# A puzzling dilemma between a safe future job and physics

1. May 14, 2015

### aryu

Hello there, I am looking for possible advice from people more versed than I about my current situation.

A bit of overview of where I am currently standing:
I am 18 and recently started serving in the army - that is, mandatory army. I got accepted to a good computing & security unit after numerous tests and interviews, which requires me to serve four and a half years; mainly doing programming.
Serving in such a unit has a few perks:
• I am practically guaranteed a good, above average salary job after I finish serving. The companies where I live tend to hire people from these units straight away, sometimes they even call you.
• You can gain a lot of knowledge and more importantly - major experience in the software world.
• They give you a few exemptions from several university computer courses based on your training.
A few other details: abysmal salary - think about 140$a month for three years and 1300$-1600\$ a month for the remaining year and a half. 9 hours or more + 2 hours to travel, Sun-Thu - it's an open base.
The thing is, I do not have my clearance answer yet, and so I am currently in semi-training but not quite there yet.

Now, I have zero desire to be in the army; I only care about this unit because of the future job it will land me.
Don't take me the wrong way, I like computers and have been self-studying for years.
But in the past months this interest has been pushed aside as I have taken a great interest in physics.
Up until recently I wanted to get out of the army (in a way which probably will not let me have a clearance in the future) and pursue my education in physics in order to do research in the future and be occupied in things I consider most important. Until I browsed this forum.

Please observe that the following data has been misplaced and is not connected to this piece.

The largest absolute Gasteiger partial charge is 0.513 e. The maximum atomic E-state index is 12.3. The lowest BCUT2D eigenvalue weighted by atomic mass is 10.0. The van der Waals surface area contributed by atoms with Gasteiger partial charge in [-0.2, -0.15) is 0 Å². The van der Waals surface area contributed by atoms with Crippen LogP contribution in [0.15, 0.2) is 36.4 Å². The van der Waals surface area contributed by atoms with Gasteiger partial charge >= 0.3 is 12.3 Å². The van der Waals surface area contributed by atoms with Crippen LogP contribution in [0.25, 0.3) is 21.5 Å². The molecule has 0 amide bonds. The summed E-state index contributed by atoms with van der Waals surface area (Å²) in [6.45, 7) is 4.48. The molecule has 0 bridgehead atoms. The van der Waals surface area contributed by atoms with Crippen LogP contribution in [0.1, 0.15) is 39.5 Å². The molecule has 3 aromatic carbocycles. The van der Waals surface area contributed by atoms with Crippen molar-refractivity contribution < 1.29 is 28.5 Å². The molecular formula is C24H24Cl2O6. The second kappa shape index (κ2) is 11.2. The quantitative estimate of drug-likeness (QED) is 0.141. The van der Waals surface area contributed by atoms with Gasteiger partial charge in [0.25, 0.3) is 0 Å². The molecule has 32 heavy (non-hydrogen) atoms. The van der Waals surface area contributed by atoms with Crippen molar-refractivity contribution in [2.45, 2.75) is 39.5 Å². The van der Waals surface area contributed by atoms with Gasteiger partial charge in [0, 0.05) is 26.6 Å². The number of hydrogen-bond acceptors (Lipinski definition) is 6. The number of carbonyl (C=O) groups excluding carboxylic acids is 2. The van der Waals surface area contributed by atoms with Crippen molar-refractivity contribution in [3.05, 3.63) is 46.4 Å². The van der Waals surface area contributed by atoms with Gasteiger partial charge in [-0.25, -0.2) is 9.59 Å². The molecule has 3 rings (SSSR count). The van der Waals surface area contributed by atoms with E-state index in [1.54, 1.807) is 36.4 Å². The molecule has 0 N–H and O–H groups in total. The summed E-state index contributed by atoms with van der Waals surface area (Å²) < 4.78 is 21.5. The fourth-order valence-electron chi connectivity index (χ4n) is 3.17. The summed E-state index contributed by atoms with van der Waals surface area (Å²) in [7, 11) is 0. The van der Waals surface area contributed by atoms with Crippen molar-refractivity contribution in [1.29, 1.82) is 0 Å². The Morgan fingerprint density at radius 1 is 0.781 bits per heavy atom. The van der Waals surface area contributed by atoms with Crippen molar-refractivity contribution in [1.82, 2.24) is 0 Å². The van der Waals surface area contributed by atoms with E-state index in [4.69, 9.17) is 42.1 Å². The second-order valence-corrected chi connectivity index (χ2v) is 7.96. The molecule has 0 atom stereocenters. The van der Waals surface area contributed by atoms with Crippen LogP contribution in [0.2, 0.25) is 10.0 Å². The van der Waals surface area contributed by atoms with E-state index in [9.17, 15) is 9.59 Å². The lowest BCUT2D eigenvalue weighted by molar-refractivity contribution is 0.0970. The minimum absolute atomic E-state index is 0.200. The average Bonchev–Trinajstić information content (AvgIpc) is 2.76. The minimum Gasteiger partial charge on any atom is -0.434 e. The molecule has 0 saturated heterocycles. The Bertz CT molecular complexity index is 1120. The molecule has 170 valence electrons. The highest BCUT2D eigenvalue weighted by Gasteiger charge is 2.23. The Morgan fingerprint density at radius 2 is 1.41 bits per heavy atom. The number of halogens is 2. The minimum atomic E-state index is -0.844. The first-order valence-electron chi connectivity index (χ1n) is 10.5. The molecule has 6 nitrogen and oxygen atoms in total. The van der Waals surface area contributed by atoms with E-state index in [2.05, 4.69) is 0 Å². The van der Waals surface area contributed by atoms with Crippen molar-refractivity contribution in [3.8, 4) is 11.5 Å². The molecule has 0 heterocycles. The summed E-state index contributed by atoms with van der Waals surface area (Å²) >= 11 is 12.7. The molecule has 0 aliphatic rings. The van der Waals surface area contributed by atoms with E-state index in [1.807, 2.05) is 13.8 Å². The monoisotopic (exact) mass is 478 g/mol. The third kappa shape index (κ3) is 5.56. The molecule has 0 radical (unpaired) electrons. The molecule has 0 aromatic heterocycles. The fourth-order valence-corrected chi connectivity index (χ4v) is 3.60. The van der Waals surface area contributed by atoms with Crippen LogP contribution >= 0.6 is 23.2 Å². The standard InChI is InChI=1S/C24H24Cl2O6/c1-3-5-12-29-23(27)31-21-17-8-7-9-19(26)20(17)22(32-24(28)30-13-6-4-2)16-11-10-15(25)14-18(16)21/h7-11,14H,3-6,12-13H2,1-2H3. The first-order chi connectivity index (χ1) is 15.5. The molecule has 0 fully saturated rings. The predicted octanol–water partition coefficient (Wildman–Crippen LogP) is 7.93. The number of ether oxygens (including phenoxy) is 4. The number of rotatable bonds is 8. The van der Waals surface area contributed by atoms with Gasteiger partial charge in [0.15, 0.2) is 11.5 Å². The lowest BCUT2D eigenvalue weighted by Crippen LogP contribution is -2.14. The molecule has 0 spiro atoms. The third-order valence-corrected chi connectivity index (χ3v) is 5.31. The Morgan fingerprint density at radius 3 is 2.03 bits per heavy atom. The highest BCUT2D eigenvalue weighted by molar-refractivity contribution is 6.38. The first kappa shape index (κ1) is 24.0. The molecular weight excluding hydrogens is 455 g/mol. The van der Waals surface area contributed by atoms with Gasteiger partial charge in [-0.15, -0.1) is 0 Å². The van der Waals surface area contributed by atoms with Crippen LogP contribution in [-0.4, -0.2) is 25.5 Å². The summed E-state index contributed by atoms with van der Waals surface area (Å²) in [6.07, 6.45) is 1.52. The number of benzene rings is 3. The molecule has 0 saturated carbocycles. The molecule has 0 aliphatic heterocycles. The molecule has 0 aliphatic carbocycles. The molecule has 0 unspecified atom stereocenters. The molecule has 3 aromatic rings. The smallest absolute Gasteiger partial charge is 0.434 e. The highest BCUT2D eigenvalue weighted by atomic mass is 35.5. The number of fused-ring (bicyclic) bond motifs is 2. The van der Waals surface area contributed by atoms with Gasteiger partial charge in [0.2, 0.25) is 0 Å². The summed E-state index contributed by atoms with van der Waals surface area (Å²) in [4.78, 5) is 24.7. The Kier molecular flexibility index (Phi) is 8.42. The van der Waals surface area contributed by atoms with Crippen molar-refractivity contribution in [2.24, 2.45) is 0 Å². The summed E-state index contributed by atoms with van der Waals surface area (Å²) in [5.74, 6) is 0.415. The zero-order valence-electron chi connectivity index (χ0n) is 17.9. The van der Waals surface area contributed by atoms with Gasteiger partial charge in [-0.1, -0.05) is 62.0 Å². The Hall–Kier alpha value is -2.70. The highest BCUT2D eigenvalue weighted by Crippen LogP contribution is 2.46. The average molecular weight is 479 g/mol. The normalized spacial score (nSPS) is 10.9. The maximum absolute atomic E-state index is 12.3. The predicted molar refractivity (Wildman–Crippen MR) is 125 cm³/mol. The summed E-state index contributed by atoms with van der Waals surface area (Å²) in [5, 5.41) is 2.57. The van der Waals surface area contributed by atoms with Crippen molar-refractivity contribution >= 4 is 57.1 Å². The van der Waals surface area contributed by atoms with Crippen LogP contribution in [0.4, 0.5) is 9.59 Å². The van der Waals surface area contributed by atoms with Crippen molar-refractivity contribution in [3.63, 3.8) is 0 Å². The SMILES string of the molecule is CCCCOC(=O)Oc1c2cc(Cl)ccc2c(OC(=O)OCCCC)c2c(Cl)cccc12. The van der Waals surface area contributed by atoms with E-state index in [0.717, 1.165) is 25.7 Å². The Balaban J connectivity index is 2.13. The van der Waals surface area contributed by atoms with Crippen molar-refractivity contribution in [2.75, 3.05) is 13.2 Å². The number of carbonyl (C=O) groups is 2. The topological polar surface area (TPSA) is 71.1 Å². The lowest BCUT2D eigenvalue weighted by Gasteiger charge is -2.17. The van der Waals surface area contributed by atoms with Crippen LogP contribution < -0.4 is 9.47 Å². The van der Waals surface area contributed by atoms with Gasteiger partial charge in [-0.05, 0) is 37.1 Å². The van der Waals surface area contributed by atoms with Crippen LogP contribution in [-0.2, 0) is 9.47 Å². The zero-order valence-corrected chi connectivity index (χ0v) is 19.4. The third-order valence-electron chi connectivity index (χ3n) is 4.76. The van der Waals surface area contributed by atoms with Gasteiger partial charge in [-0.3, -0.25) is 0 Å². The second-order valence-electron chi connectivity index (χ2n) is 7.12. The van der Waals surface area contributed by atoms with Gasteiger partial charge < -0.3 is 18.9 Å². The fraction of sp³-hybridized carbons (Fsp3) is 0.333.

Most of what I read here basically told me that I have slim chances of ever doing actual physics research after my PhD. On top of that, I probably will not be able to do government R&D because I wouldn't have finished my mandatory service.
And on top of everything else, I have little time to decide since the timeline to register to the university is short.

So here I am, struggling to decide whether I should choose my passion for physics over my current safer & known route.
I am interested in your opinions, what would you do?

2. May 14, 2015

### BiGyElLoWhAt

I'm a very firm believer in following your passion.

I think there is a good chance of you doing research after your PhD, however the more realistic approach, at least from what I've gathered is you end up at a university as a professor, using the university's money to fund your research. This is more realistic comparatively than something like trying to get in at CERN as an experimentalist. Not saying you shouldn't try for that, but they have limited funding.

Every one of my professors at college that is a professor, and not a continuing lecturer, is not only encouraged to have multiple research projects going on (of course, collaborating with students), but they are REQUIRED to. We have research ranging from superconductors, to measuring argon clusters, to quantum dots and an entanglement project that a junior undergrad is heading.

If you don't want to deal with the whole undergrad working with you thing, maybe try for a professor of a masters program or even doctoral.

I also think it may be feasible in the undergrad programs to, in addition to working with the students, have a project that YOU work on exclusively, or if you can make friends with one of the other doctors of science, with them as well.

**Also
Where do you live that you have mandatory military service? I'm guessing somewhere in Europe like Germany or Sweden or something?

3. May 14, 2015

### BiGyElLoWhAt

Additionally, please PF, don't hate me for this, but I think it definitely applies and goes along with what I said previously...

YOLO

4. May 14, 2015

### Staff: Mentor

To me this is a HUGE red flag. A few months of interest in physics is not a sound basis to make a decision. Particularly not one that may have legal consequences regarding the mandatory service. Frankly, at this point you have no idea if you will actually like a career in physics.

I don't know what the legal penalties are for what you are planning regarding getting out of your mandatory service, but you should think carefully before accepting that high of cost over this kind of a whim.